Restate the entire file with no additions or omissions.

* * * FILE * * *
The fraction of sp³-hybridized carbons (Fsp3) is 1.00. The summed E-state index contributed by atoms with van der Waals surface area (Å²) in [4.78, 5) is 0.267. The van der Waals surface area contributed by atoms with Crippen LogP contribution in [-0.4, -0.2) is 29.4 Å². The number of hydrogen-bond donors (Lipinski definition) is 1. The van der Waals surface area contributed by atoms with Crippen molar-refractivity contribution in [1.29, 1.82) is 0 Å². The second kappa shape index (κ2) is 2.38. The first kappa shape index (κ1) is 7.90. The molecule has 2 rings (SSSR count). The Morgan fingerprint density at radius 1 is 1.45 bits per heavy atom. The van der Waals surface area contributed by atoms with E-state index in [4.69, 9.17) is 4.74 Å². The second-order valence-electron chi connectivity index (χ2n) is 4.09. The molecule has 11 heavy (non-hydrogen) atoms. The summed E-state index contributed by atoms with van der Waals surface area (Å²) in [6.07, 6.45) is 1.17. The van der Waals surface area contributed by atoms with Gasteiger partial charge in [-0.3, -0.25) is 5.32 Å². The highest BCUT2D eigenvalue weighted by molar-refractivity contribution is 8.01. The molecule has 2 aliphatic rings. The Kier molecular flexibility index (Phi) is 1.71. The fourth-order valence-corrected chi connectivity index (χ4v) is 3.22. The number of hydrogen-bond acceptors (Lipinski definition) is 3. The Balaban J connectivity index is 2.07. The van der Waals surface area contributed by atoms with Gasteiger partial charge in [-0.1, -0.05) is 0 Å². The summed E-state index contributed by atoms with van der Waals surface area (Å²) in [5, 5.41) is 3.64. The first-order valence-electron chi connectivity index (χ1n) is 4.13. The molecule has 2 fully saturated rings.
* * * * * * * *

The fraction of sp³-hybridized carbons (Fsp3) is 1.00. The summed E-state index contributed by atoms with van der Waals surface area (Å²) in [4.78, 5) is 0.267. The van der Waals surface area contributed by atoms with Crippen LogP contribution in [-0.4, -0.2) is 29.4 Å². The number of hydrogen-bond donors (Lipinski definition) is 1. The van der Waals surface area contributed by atoms with Crippen molar-refractivity contribution in [1.29, 1.82) is 0 Å². The second kappa shape index (κ2) is 2.38. The first kappa shape index (κ1) is 7.90. The molecule has 2 rings (SSSR count). The Morgan fingerprint density at radius 1 is 1.45 bits per heavy atom. The van der Waals surface area contributed by atoms with E-state index in [4.69, 9.17) is 4.74 Å². The second-order valence-electron chi connectivity index (χ2n) is 4.09. The molecule has 11 heavy (non-hydrogen) atoms. The summed E-state index contributed by atoms with van der Waals surface area (Å²) in [6.07, 6.45) is 1.17. The van der Waals surface area contributed by atoms with Gasteiger partial charge in [-0.3, -0.25) is 5.32 Å². The highest BCUT2D eigenvalue weighted by molar-refractivity contribution is 8.01. The molecule has 2 aliphatic rings. The Kier molecular flexibility index (Phi) is 1.71. The fourth-order valence-corrected chi connectivity index (χ4v) is 3.22. The number of hydrogen-bond acceptors (Lipinski definition) is 3. The Balaban J connectivity index is 2.07. The van der Waals surface area contributed by atoms with Gasteiger partial charge in [-0.1, -0.05) is 0 Å². The summed E-state index contributed by atoms with van der Waals surface area (Å²) in [5, 5.41) is 3.64. The first-order valence-electron chi connectivity index (χ1n) is 4.13. The molecule has 2 fully saturated rings.